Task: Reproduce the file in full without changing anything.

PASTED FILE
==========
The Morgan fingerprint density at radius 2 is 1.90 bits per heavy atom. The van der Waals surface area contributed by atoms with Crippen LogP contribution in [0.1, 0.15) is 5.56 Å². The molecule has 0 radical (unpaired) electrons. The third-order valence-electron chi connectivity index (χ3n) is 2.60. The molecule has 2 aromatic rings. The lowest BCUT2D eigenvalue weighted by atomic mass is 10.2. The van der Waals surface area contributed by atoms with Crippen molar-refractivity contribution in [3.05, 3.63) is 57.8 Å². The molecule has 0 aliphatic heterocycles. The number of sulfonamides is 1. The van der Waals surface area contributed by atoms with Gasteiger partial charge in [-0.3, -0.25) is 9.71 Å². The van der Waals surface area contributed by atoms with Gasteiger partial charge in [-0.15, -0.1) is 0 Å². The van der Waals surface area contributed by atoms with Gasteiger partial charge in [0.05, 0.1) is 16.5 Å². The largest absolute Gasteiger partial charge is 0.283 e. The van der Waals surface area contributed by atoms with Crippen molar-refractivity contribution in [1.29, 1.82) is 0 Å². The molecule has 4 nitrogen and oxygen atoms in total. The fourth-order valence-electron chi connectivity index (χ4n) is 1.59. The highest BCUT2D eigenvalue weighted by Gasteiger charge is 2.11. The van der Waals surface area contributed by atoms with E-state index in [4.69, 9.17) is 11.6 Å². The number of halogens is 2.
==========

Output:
The Morgan fingerprint density at radius 2 is 1.90 bits per heavy atom. The van der Waals surface area contributed by atoms with Crippen LogP contribution in [0.1, 0.15) is 5.56 Å². The molecule has 0 radical (unpaired) electrons. The third-order valence-electron chi connectivity index (χ3n) is 2.60. The molecule has 2 aromatic rings. The lowest BCUT2D eigenvalue weighted by atomic mass is 10.2. The van der Waals surface area contributed by atoms with Crippen molar-refractivity contribution in [3.05, 3.63) is 57.8 Å². The molecule has 0 aliphatic heterocycles. The number of sulfonamides is 1. The van der Waals surface area contributed by atoms with Gasteiger partial charge in [-0.3, -0.25) is 9.71 Å². The van der Waals surface area contributed by atoms with Gasteiger partial charge in [-0.15, -0.1) is 0 Å². The van der Waals surface area contributed by atoms with Gasteiger partial charge in [0.05, 0.1) is 16.5 Å². The largest absolute Gasteiger partial charge is 0.283 e. The van der Waals surface area contributed by atoms with Crippen molar-refractivity contribution in [1.29, 1.82) is 0 Å². The molecule has 4 nitrogen and oxygen atoms in total. The fourth-order valence-electron chi connectivity index (χ4n) is 1.59. The highest BCUT2D eigenvalue weighted by Gasteiger charge is 2.11. The van der Waals surface area contributed by atoms with E-state index in [4.69, 9.17) is 11.6 Å². The number of halogens is 2.